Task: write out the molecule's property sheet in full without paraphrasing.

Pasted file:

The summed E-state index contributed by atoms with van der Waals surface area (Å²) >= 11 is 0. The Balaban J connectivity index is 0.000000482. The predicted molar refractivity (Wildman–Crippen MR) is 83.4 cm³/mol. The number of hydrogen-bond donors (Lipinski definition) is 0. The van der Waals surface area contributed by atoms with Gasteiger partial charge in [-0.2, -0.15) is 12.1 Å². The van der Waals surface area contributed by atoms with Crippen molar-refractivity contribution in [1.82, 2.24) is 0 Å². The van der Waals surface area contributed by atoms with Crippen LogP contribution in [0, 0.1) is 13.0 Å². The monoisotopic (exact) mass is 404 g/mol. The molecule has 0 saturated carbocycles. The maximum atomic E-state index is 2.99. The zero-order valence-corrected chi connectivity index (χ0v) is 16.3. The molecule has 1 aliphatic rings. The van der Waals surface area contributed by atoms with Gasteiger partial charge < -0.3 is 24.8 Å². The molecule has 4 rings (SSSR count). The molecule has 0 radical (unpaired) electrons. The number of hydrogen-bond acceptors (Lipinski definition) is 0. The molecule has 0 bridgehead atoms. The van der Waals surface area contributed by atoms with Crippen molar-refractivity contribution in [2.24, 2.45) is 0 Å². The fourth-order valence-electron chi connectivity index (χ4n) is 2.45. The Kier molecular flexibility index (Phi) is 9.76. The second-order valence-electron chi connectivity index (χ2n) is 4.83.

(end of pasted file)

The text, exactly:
The summed E-state index contributed by atoms with van der Waals surface area (Å²) >= 11 is 0. The Balaban J connectivity index is 0.000000482. The predicted molar refractivity (Wildman–Crippen MR) is 83.4 cm³/mol. The number of hydrogen-bond donors (Lipinski definition) is 0. The van der Waals surface area contributed by atoms with Gasteiger partial charge in [-0.2, -0.15) is 12.1 Å². The van der Waals surface area contributed by atoms with Crippen molar-refractivity contribution in [1.82, 2.24) is 0 Å². The van der Waals surface area contributed by atoms with Crippen LogP contribution in [0, 0.1) is 13.0 Å². The monoisotopic (exact) mass is 404 g/mol. The molecule has 0 saturated carbocycles. The maximum atomic E-state index is 2.99. The zero-order valence-corrected chi connectivity index (χ0v) is 16.3. The molecule has 1 aliphatic rings. The van der Waals surface area contributed by atoms with Gasteiger partial charge < -0.3 is 24.8 Å². The molecule has 4 rings (SSSR count). The molecule has 0 radical (unpaired) electrons. The number of hydrogen-bond acceptors (Lipinski definition) is 0. The molecule has 0 bridgehead atoms. The van der Waals surface area contributed by atoms with Crippen molar-refractivity contribution in [2.24, 2.45) is 0 Å². The fourth-order valence-electron chi connectivity index (χ4n) is 2.45. The Kier molecular flexibility index (Phi) is 9.76. The second-order valence-electron chi connectivity index (χ2n) is 4.83.